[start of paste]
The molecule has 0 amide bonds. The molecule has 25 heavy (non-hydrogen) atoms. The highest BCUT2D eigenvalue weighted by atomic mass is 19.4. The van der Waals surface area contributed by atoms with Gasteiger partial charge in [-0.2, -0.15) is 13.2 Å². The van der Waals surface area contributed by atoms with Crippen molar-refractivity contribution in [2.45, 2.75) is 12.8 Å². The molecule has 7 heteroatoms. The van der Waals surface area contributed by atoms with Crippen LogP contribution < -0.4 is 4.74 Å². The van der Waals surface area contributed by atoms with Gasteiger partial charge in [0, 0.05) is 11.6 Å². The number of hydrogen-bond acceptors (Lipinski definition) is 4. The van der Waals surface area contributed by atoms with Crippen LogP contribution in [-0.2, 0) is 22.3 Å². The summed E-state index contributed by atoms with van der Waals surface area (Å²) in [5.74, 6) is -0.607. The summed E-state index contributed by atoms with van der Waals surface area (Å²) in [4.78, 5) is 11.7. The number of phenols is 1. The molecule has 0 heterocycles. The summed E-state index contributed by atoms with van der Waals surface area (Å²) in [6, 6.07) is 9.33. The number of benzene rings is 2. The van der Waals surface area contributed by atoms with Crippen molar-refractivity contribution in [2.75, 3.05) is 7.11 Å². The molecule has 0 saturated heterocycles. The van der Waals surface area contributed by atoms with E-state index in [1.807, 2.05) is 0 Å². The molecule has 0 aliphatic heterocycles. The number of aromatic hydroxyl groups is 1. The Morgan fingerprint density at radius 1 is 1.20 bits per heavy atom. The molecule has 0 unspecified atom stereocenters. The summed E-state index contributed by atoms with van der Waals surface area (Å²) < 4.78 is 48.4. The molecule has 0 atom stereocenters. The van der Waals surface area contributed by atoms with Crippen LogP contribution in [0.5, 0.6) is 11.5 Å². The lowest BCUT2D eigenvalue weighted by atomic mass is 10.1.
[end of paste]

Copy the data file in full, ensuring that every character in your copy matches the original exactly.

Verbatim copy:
The molecule has 0 amide bonds. The molecule has 25 heavy (non-hydrogen) atoms. The highest BCUT2D eigenvalue weighted by atomic mass is 19.4. The van der Waals surface area contributed by atoms with Gasteiger partial charge in [-0.2, -0.15) is 13.2 Å². The van der Waals surface area contributed by atoms with Crippen molar-refractivity contribution in [2.45, 2.75) is 12.8 Å². The molecule has 7 heteroatoms. The van der Waals surface area contributed by atoms with Crippen LogP contribution < -0.4 is 4.74 Å². The van der Waals surface area contributed by atoms with Gasteiger partial charge in [0, 0.05) is 11.6 Å². The number of hydrogen-bond acceptors (Lipinski definition) is 4. The van der Waals surface area contributed by atoms with Crippen LogP contribution in [-0.2, 0) is 22.3 Å². The summed E-state index contributed by atoms with van der Waals surface area (Å²) in [5.74, 6) is -0.607. The summed E-state index contributed by atoms with van der Waals surface area (Å²) in [4.78, 5) is 11.7. The number of phenols is 1. The molecule has 0 heterocycles. The summed E-state index contributed by atoms with van der Waals surface area (Å²) in [6, 6.07) is 9.33. The number of benzene rings is 2. The van der Waals surface area contributed by atoms with Crippen molar-refractivity contribution in [2.75, 3.05) is 7.11 Å². The molecule has 0 saturated heterocycles. The van der Waals surface area contributed by atoms with E-state index in [1.807, 2.05) is 0 Å². The molecule has 0 aliphatic heterocycles. The number of aromatic hydroxyl groups is 1. The Morgan fingerprint density at radius 1 is 1.20 bits per heavy atom. The molecule has 0 unspecified atom stereocenters. The summed E-state index contributed by atoms with van der Waals surface area (Å²) < 4.78 is 48.4. The molecule has 0 atom stereocenters. The van der Waals surface area contributed by atoms with Crippen LogP contribution in [0.5, 0.6) is 11.5 Å². The lowest BCUT2D eigenvalue weighted by atomic mass is 10.1.